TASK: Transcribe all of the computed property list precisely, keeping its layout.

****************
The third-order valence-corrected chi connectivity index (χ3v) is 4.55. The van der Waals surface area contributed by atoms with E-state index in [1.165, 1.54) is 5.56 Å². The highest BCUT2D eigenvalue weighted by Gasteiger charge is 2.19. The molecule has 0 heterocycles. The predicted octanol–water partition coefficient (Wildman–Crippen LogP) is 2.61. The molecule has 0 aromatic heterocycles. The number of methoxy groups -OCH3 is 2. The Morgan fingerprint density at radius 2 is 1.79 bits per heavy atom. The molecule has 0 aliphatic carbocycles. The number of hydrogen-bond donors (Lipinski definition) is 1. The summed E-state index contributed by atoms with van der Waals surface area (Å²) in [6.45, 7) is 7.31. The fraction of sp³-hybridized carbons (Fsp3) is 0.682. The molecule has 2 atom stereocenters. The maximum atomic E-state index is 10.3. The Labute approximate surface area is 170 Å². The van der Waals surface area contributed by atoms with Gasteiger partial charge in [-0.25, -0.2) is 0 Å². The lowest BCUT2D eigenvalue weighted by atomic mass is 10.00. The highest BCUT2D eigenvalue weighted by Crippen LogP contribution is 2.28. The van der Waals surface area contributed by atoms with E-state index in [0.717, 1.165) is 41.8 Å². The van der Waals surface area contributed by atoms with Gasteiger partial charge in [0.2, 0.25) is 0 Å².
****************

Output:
The third-order valence-corrected chi connectivity index (χ3v) is 4.55. The van der Waals surface area contributed by atoms with E-state index in [1.165, 1.54) is 5.56 Å². The highest BCUT2D eigenvalue weighted by Gasteiger charge is 2.19. The molecule has 0 heterocycles. The predicted octanol–water partition coefficient (Wildman–Crippen LogP) is 2.61. The molecule has 0 aromatic heterocycles. The number of methoxy groups -OCH3 is 2. The Morgan fingerprint density at radius 2 is 1.79 bits per heavy atom. The molecule has 0 aliphatic carbocycles. The number of hydrogen-bond donors (Lipinski definition) is 1. The summed E-state index contributed by atoms with van der Waals surface area (Å²) in [6.45, 7) is 7.31. The fraction of sp³-hybridized carbons (Fsp3) is 0.682. The molecule has 2 atom stereocenters. The maximum atomic E-state index is 10.3. The Labute approximate surface area is 170 Å². The van der Waals surface area contributed by atoms with Gasteiger partial charge in [-0.25, -0.2) is 0 Å². The lowest BCUT2D eigenvalue weighted by atomic mass is 10.00. The highest BCUT2D eigenvalue weighted by Crippen LogP contribution is 2.28. The van der Waals surface area contributed by atoms with E-state index in [0.717, 1.165) is 41.8 Å². The van der Waals surface area contributed by atoms with Gasteiger partial charge in [0.2, 0.25) is 0 Å².